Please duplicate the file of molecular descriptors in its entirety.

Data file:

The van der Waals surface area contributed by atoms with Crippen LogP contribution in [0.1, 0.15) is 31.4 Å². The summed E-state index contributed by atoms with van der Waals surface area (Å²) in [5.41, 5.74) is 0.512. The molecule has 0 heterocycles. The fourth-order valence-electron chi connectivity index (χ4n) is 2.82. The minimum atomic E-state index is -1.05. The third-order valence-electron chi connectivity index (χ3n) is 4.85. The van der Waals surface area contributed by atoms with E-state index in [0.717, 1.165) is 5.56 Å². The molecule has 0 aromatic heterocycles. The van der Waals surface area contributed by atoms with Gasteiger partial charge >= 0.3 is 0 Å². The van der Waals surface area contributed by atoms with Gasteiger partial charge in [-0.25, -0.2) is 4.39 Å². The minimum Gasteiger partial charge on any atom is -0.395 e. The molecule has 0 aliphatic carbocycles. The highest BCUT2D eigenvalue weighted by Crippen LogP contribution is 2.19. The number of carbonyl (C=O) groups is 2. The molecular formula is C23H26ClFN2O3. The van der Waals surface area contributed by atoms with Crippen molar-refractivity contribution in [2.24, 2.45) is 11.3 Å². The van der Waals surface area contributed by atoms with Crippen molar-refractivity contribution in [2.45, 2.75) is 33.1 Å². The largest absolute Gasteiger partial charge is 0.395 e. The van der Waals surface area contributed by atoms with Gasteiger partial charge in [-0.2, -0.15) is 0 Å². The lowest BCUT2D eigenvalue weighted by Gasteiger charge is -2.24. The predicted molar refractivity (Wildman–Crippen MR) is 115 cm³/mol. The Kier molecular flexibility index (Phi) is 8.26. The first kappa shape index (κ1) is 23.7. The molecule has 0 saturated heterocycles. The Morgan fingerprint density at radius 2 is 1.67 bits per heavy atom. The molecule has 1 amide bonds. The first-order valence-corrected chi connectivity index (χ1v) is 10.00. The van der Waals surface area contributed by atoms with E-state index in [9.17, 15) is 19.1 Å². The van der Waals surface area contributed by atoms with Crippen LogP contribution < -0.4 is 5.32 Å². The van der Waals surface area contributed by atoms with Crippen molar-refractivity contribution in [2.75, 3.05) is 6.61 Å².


The van der Waals surface area contributed by atoms with Crippen LogP contribution in [0.1, 0.15) is 31.4 Å². The summed E-state index contributed by atoms with van der Waals surface area (Å²) in [5.41, 5.74) is 0.512. The molecule has 0 heterocycles. The fourth-order valence-electron chi connectivity index (χ4n) is 2.82. The minimum atomic E-state index is -1.05. The third-order valence-electron chi connectivity index (χ3n) is 4.85. The van der Waals surface area contributed by atoms with E-state index in [0.717, 1.165) is 5.56 Å². The molecule has 0 aromatic heterocycles. The van der Waals surface area contributed by atoms with Gasteiger partial charge >= 0.3 is 0 Å². The van der Waals surface area contributed by atoms with Gasteiger partial charge in [-0.25, -0.2) is 4.39 Å². The minimum Gasteiger partial charge on any atom is -0.395 e. The molecule has 0 aliphatic carbocycles. The highest BCUT2D eigenvalue weighted by Crippen LogP contribution is 2.19. The number of carbonyl (C=O) groups is 2. The molecular formula is C23H26ClFN2O3. The van der Waals surface area contributed by atoms with Crippen molar-refractivity contribution in [2.24, 2.45) is 11.3 Å². The van der Waals surface area contributed by atoms with Crippen molar-refractivity contribution in [2.45, 2.75) is 33.1 Å². The largest absolute Gasteiger partial charge is 0.395 e. The van der Waals surface area contributed by atoms with Gasteiger partial charge in [-0.2, -0.15) is 0 Å². The lowest BCUT2D eigenvalue weighted by Gasteiger charge is -2.24. The predicted molar refractivity (Wildman–Crippen MR) is 115 cm³/mol. The Kier molecular flexibility index (Phi) is 8.26. The first kappa shape index (κ1) is 23.7. The molecule has 0 saturated heterocycles. The Morgan fingerprint density at radius 2 is 1.67 bits per heavy atom. The molecule has 1 amide bonds. The first-order valence-corrected chi connectivity index (χ1v) is 10.00. The van der Waals surface area contributed by atoms with E-state index in [9.17, 15) is 19.1 Å². The van der Waals surface area contributed by atoms with Crippen LogP contribution < -0.4 is 5.32 Å². The van der Waals surface area contributed by atoms with Crippen molar-refractivity contribution in [2.75, 3.05) is 6.61 Å².